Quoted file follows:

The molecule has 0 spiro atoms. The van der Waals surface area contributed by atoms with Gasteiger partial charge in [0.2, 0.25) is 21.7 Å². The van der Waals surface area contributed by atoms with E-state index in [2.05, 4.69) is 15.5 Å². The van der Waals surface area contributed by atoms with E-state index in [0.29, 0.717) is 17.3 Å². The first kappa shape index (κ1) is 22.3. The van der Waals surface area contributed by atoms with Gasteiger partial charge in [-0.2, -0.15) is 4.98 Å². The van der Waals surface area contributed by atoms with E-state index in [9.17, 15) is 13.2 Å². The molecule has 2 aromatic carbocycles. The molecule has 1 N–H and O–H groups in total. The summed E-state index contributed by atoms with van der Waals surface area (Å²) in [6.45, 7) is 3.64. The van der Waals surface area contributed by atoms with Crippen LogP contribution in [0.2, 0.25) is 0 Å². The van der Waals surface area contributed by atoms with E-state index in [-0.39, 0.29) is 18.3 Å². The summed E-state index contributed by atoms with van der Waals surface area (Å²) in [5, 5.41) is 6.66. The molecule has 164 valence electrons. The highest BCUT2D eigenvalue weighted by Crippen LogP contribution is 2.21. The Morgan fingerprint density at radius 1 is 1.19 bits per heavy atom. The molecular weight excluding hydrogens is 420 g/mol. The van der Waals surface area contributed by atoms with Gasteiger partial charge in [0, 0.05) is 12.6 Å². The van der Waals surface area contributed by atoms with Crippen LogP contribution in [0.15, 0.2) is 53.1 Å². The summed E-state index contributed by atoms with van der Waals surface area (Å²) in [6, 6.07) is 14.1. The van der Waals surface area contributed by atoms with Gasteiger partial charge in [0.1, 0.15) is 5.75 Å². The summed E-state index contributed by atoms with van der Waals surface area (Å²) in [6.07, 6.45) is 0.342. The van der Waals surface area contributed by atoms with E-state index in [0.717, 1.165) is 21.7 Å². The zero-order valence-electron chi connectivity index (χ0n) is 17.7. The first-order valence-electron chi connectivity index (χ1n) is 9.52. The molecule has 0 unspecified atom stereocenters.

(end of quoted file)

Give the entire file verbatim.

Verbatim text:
The molecule has 0 spiro atoms. The van der Waals surface area contributed by atoms with Gasteiger partial charge in [0.2, 0.25) is 21.7 Å². The van der Waals surface area contributed by atoms with E-state index in [2.05, 4.69) is 15.5 Å². The van der Waals surface area contributed by atoms with E-state index in [0.29, 0.717) is 17.3 Å². The first kappa shape index (κ1) is 22.3. The van der Waals surface area contributed by atoms with Gasteiger partial charge in [-0.2, -0.15) is 4.98 Å². The van der Waals surface area contributed by atoms with E-state index in [9.17, 15) is 13.2 Å². The molecule has 2 aromatic carbocycles. The molecule has 1 N–H and O–H groups in total. The summed E-state index contributed by atoms with van der Waals surface area (Å²) in [6.45, 7) is 3.64. The van der Waals surface area contributed by atoms with Crippen LogP contribution in [0.2, 0.25) is 0 Å². The van der Waals surface area contributed by atoms with E-state index in [-0.39, 0.29) is 18.3 Å². The summed E-state index contributed by atoms with van der Waals surface area (Å²) in [5, 5.41) is 6.66. The molecule has 164 valence electrons. The highest BCUT2D eigenvalue weighted by Crippen LogP contribution is 2.21. The Morgan fingerprint density at radius 1 is 1.19 bits per heavy atom. The molecular weight excluding hydrogens is 420 g/mol. The van der Waals surface area contributed by atoms with Gasteiger partial charge in [0, 0.05) is 12.6 Å². The van der Waals surface area contributed by atoms with Crippen LogP contribution in [0.15, 0.2) is 53.1 Å². The summed E-state index contributed by atoms with van der Waals surface area (Å²) in [6, 6.07) is 14.1. The van der Waals surface area contributed by atoms with Gasteiger partial charge in [0.1, 0.15) is 5.75 Å². The summed E-state index contributed by atoms with van der Waals surface area (Å²) in [6.07, 6.45) is 0.342. The van der Waals surface area contributed by atoms with E-state index in [0.717, 1.165) is 21.7 Å². The zero-order valence-electron chi connectivity index (χ0n) is 17.7. The first-order valence-electron chi connectivity index (χ1n) is 9.52. The molecule has 0 unspecified atom stereocenters.